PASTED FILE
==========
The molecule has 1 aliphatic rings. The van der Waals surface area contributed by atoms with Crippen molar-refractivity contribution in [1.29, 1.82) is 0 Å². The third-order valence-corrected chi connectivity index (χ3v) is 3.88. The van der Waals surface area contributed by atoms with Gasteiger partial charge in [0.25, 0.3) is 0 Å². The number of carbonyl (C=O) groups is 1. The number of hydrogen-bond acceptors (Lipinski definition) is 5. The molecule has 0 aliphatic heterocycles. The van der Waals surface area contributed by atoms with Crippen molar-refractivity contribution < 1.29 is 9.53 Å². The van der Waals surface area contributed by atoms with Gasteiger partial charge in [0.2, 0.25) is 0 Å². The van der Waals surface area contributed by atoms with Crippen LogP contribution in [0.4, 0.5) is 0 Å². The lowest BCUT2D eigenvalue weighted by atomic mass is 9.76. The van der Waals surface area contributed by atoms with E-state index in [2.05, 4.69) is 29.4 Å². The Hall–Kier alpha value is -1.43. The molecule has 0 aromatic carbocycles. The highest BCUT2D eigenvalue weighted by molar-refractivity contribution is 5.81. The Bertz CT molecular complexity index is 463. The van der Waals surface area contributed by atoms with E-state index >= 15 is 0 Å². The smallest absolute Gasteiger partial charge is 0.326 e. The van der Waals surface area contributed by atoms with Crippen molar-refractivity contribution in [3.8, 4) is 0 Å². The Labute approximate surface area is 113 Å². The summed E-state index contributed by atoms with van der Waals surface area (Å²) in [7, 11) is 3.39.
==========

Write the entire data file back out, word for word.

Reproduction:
The molecule has 1 aliphatic rings. The van der Waals surface area contributed by atoms with Crippen molar-refractivity contribution in [1.29, 1.82) is 0 Å². The third-order valence-corrected chi connectivity index (χ3v) is 3.88. The van der Waals surface area contributed by atoms with Gasteiger partial charge in [0.25, 0.3) is 0 Å². The number of carbonyl (C=O) groups is 1. The number of hydrogen-bond acceptors (Lipinski definition) is 5. The molecule has 0 aliphatic heterocycles. The van der Waals surface area contributed by atoms with Crippen molar-refractivity contribution < 1.29 is 9.53 Å². The van der Waals surface area contributed by atoms with Gasteiger partial charge in [0.2, 0.25) is 0 Å². The van der Waals surface area contributed by atoms with Crippen LogP contribution in [0.4, 0.5) is 0 Å². The lowest BCUT2D eigenvalue weighted by atomic mass is 9.76. The van der Waals surface area contributed by atoms with E-state index in [2.05, 4.69) is 29.4 Å². The Hall–Kier alpha value is -1.43. The molecule has 0 aromatic carbocycles. The highest BCUT2D eigenvalue weighted by molar-refractivity contribution is 5.81. The Bertz CT molecular complexity index is 463. The van der Waals surface area contributed by atoms with E-state index >= 15 is 0 Å². The smallest absolute Gasteiger partial charge is 0.326 e. The van der Waals surface area contributed by atoms with Crippen molar-refractivity contribution in [3.8, 4) is 0 Å². The Labute approximate surface area is 113 Å². The summed E-state index contributed by atoms with van der Waals surface area (Å²) in [7, 11) is 3.39.